The first nurse of this kind started working at Norfolk and Norwich University Hospital in 1994 to give specialist care to patients with the genetic condition, which affects more than 10,000 people in the UK.
“We are better able to support young people in their transition to adult services”
At the hospital, the last 25 years has seen the team grow from one cystic fibrosis nurse to a team of three who look after those with the condition, as well as other respiratory conditions.
Cystic fibrosis specialist nurse for children, Alison Betteridge, said a big part of her role was supporting young patients to stay well at home with their families.
She said: “I’m pleased that ward staff know only a very few of the 70 patients living with cystic fibrosis we have locally.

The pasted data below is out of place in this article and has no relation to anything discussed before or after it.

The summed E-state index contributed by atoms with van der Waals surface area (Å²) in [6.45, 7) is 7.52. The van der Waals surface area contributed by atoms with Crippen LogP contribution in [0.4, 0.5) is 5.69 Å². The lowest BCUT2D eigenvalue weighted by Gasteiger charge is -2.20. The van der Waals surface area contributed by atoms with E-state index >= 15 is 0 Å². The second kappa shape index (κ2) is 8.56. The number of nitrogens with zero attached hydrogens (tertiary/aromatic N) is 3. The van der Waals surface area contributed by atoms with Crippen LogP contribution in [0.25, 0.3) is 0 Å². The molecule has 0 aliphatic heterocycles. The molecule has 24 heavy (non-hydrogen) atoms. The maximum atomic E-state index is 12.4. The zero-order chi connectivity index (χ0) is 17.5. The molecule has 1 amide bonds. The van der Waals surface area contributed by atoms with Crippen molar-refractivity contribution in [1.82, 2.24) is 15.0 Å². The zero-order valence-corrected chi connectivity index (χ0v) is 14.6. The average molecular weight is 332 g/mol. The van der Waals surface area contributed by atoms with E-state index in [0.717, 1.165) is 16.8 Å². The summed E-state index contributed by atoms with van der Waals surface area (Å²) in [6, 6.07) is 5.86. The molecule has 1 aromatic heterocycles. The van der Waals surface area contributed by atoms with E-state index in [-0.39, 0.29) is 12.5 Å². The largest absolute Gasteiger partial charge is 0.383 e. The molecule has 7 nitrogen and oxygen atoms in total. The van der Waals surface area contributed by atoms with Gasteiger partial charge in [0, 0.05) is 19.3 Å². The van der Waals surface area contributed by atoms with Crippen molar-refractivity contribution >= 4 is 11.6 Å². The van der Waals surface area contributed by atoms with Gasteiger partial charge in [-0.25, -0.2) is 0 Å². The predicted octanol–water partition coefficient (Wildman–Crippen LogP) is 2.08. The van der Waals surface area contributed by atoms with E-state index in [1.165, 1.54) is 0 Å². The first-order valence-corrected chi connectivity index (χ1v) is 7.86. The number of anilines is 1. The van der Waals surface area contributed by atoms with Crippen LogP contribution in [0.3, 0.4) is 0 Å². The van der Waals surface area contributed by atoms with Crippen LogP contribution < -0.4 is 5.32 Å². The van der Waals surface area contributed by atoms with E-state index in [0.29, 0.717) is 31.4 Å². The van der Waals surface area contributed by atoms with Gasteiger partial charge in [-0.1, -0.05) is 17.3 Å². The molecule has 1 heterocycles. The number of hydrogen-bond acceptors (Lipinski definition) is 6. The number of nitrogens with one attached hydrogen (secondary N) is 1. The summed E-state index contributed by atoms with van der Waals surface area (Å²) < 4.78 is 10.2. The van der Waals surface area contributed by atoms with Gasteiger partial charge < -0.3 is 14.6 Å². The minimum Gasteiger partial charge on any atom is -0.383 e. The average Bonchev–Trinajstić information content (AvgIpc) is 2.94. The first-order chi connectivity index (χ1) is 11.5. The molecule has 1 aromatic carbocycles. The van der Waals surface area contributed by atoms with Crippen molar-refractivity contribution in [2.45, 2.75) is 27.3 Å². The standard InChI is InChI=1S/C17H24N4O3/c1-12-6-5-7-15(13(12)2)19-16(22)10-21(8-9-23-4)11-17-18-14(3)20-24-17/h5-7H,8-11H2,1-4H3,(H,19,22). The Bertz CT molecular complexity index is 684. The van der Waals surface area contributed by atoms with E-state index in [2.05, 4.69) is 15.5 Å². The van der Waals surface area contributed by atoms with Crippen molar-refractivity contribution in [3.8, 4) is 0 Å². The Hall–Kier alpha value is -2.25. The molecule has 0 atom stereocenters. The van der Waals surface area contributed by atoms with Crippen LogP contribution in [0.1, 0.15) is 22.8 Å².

“This is testament to the work the cystic fibrosis team, patients and their families for keeping children well and out of hospital.”
Ms Betteridge explained how the hospital had both children’s and adult centres for cystic fibrosis patients.
“Having the children’s and adult cystic fibrosis centres on one site gives us a huge advantage over many CF centres in the country, meaning that we are better able to support young people in their transition to adult services,” she said.
She explained how the team also went out to surrounding services to help support patients closer to home.
“We also go out to King’s Lynn for shared care patients and offer a local service at the James Paget University Hospital to enable a closer to home approach,” added Ms Betteridge.